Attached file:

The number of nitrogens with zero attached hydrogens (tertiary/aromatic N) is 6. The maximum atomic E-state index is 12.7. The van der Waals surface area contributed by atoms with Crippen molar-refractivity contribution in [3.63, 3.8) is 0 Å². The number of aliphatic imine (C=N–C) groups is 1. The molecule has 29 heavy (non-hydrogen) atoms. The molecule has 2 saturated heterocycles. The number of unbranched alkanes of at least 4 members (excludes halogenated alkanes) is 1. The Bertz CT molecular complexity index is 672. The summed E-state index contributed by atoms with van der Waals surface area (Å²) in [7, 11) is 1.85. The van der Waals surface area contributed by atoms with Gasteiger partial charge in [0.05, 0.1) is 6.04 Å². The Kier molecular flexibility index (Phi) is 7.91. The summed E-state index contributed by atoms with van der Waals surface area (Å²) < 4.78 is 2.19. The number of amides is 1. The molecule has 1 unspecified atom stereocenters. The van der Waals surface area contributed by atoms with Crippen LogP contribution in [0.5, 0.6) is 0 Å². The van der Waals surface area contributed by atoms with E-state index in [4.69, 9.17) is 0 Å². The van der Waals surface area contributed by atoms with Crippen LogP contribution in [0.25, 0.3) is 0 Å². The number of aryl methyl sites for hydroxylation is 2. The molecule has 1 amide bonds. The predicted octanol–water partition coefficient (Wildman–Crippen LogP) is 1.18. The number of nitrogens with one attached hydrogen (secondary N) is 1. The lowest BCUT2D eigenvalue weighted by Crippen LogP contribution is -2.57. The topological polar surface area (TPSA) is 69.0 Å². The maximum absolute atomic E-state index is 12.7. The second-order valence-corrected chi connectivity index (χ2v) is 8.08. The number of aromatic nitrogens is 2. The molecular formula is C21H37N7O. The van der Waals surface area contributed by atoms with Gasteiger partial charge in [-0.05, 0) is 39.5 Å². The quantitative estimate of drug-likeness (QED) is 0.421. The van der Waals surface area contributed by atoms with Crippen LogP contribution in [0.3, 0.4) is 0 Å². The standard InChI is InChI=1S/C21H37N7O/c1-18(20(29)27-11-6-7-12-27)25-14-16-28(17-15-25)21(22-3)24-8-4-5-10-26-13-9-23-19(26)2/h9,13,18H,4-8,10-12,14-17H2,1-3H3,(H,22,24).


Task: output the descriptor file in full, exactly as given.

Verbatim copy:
The number of nitrogens with zero attached hydrogens (tertiary/aromatic N) is 6. The maximum atomic E-state index is 12.7. The van der Waals surface area contributed by atoms with Crippen molar-refractivity contribution in [3.63, 3.8) is 0 Å². The number of aliphatic imine (C=N–C) groups is 1. The molecule has 29 heavy (non-hydrogen) atoms. The molecule has 2 saturated heterocycles. The number of unbranched alkanes of at least 4 members (excludes halogenated alkanes) is 1. The Bertz CT molecular complexity index is 672. The summed E-state index contributed by atoms with van der Waals surface area (Å²) in [7, 11) is 1.85. The van der Waals surface area contributed by atoms with Gasteiger partial charge in [0.05, 0.1) is 6.04 Å². The Kier molecular flexibility index (Phi) is 7.91. The summed E-state index contributed by atoms with van der Waals surface area (Å²) < 4.78 is 2.19. The number of amides is 1. The molecule has 1 unspecified atom stereocenters. The van der Waals surface area contributed by atoms with Crippen LogP contribution in [0.5, 0.6) is 0 Å². The van der Waals surface area contributed by atoms with E-state index in [4.69, 9.17) is 0 Å². The van der Waals surface area contributed by atoms with Crippen LogP contribution in [0.25, 0.3) is 0 Å². The number of aryl methyl sites for hydroxylation is 2. The molecule has 1 amide bonds. The predicted octanol–water partition coefficient (Wildman–Crippen LogP) is 1.18. The number of nitrogens with one attached hydrogen (secondary N) is 1. The lowest BCUT2D eigenvalue weighted by Crippen LogP contribution is -2.57. The topological polar surface area (TPSA) is 69.0 Å². The maximum absolute atomic E-state index is 12.7. The second-order valence-corrected chi connectivity index (χ2v) is 8.08. The number of aromatic nitrogens is 2. The molecular formula is C21H37N7O. The van der Waals surface area contributed by atoms with Gasteiger partial charge in [-0.05, 0) is 39.5 Å². The quantitative estimate of drug-likeness (QED) is 0.421. The van der Waals surface area contributed by atoms with Crippen LogP contribution in [0.3, 0.4) is 0 Å². The standard InChI is InChI=1S/C21H37N7O/c1-18(20(29)27-11-6-7-12-27)25-14-16-28(17-15-25)21(22-3)24-8-4-5-10-26-13-9-23-19(26)2/h9,13,18H,4-8,10-12,14-17H2,1-3H3,(H,22,24).